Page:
Talking About Grief With A Comedian

Jordon Ferber is a comedian, who tackles the intrinsically unfunny topic of grief on his podcast, Where’s The Grief? By talking about grief, which he says “can be a very isolating experience,” he hopes “to normalize the conversation, which is often difficult to discuss with friends and even family.” He says he wants to “give people who have experienced intense loss permission to talk about it and exemplify the possibility of making it through the darkest periods of grief to a life full of hope and happiness.”

He often interviews fellow comedians about their losses, and although I’m no comedian, for his latest program he sat down with me in Brooklyn to discuss grief, resilience, and my two Living Memories Project books about keeping memories alive. The Living Memories Project: Legacies That Last was published in 2014 and features the stories of how 32 individuals transformed their grief by keeping alive the values, passions, and legacies of their loved ones. Its companion, My Living Memories Project Journal, published last month, is an inspirational, interactive and comforting workbook designed to help readers keep alive the memories and legacies of their own loved ones.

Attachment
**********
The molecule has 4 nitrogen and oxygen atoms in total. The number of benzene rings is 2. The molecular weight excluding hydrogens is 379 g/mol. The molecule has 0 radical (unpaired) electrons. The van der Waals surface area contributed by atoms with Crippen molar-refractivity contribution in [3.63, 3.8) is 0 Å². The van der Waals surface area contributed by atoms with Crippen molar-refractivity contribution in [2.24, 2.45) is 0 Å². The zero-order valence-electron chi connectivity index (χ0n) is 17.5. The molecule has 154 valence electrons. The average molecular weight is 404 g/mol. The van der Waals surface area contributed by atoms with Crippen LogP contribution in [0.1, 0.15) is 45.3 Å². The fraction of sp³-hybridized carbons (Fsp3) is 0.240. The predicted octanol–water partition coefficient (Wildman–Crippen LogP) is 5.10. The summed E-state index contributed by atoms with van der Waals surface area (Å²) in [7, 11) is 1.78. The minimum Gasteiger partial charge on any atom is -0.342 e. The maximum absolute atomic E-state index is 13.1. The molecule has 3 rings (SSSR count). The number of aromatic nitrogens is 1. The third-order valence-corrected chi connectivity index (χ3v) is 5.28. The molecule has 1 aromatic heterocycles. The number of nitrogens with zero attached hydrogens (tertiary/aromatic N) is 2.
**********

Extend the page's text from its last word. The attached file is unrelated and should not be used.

Jordon facilitated a very comfortable, wide-ranging conversation in which we covered a lot of ground, including the ways he keeps alive the memory of his brother, Russell, whom he lost 14 years ago. Russell was only 21 and was just about to graduate from The Culinary Institute of America (CIA) in Hyde Park, NY, with a degree in Baking and Pastry Arts when he died in a car accident. A year later, Jordon and his parents – David and Dorothy — founded the Russell Ferber Foundation, which funds scholarships for aspiring pastry chefs at the Culinary Institute who require financial assistance. The foundation holds an annual comedy benefit.

The loss of his brother has had a profound impact on Jordon and he has devoted himself to helping other siblings deal with their losses through his work with The Compassionate Friends, where he leads a sibling support group and has been a speaker at the organization’s national conference.

Jordon and I agreed that keeping alive a loved one’s memory is comforting and healing and can lead to an appreciation of the life we live. Most of all, we concurred that counting our blessings provides the perspective to move forward with hope and happiness.

Jordon does a great job in focusing on the many nuances of grief and loss, and I hope you will listen to the podcast. I’m looking forward to seeing Jordon’s stand-up comedy act, as well as to working with him again to spread our shared message of optimism and inspiration.

Listen to the podcast:

This blog appeared in the Huffington Post: